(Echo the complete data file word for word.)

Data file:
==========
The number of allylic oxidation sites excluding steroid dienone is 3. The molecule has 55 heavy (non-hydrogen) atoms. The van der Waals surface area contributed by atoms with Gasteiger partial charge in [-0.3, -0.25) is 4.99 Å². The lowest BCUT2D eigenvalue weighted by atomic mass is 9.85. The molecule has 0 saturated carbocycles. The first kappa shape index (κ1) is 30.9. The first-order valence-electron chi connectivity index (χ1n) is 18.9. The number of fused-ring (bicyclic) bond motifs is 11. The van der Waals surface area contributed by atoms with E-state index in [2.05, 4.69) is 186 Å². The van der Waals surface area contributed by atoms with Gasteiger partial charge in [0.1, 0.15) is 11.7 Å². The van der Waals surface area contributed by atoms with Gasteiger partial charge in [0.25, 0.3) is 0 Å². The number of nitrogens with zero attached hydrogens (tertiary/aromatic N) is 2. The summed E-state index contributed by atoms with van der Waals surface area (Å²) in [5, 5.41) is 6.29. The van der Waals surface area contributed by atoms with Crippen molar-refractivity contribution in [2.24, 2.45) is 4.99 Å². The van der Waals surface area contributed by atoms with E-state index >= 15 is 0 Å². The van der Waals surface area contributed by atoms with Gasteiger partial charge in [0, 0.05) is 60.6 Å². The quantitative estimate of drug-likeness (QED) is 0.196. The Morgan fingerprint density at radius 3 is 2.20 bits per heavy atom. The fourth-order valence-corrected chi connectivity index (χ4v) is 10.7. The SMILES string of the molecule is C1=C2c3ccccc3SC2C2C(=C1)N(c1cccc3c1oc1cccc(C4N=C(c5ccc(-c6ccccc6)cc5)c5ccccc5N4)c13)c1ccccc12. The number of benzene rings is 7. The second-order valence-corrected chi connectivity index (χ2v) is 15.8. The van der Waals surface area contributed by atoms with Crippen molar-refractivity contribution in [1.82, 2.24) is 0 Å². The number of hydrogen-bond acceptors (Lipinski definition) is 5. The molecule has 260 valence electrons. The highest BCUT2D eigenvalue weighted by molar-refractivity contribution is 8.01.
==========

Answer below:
The number of allylic oxidation sites excluding steroid dienone is 3. The molecule has 55 heavy (non-hydrogen) atoms. The van der Waals surface area contributed by atoms with Gasteiger partial charge in [-0.3, -0.25) is 4.99 Å². The lowest BCUT2D eigenvalue weighted by atomic mass is 9.85. The molecule has 0 saturated carbocycles. The first kappa shape index (κ1) is 30.9. The first-order valence-electron chi connectivity index (χ1n) is 18.9. The number of fused-ring (bicyclic) bond motifs is 11. The van der Waals surface area contributed by atoms with E-state index in [2.05, 4.69) is 186 Å². The van der Waals surface area contributed by atoms with Gasteiger partial charge in [0.1, 0.15) is 11.7 Å². The van der Waals surface area contributed by atoms with Gasteiger partial charge in [0.25, 0.3) is 0 Å². The number of nitrogens with zero attached hydrogens (tertiary/aromatic N) is 2. The summed E-state index contributed by atoms with van der Waals surface area (Å²) in [5, 5.41) is 6.29. The van der Waals surface area contributed by atoms with Crippen molar-refractivity contribution in [2.24, 2.45) is 4.99 Å². The van der Waals surface area contributed by atoms with E-state index >= 15 is 0 Å². The van der Waals surface area contributed by atoms with Gasteiger partial charge in [0, 0.05) is 60.6 Å². The quantitative estimate of drug-likeness (QED) is 0.196. The Morgan fingerprint density at radius 3 is 2.20 bits per heavy atom. The fourth-order valence-corrected chi connectivity index (χ4v) is 10.7. The SMILES string of the molecule is C1=C2c3ccccc3SC2C2C(=C1)N(c1cccc3c1oc1cccc(C4N=C(c5ccc(-c6ccccc6)cc5)c5ccccc5N4)c13)c1ccccc12. The number of benzene rings is 7. The second-order valence-corrected chi connectivity index (χ2v) is 15.8. The van der Waals surface area contributed by atoms with Crippen molar-refractivity contribution in [1.82, 2.24) is 0 Å². The number of hydrogen-bond acceptors (Lipinski definition) is 5. The molecule has 260 valence electrons. The highest BCUT2D eigenvalue weighted by molar-refractivity contribution is 8.01.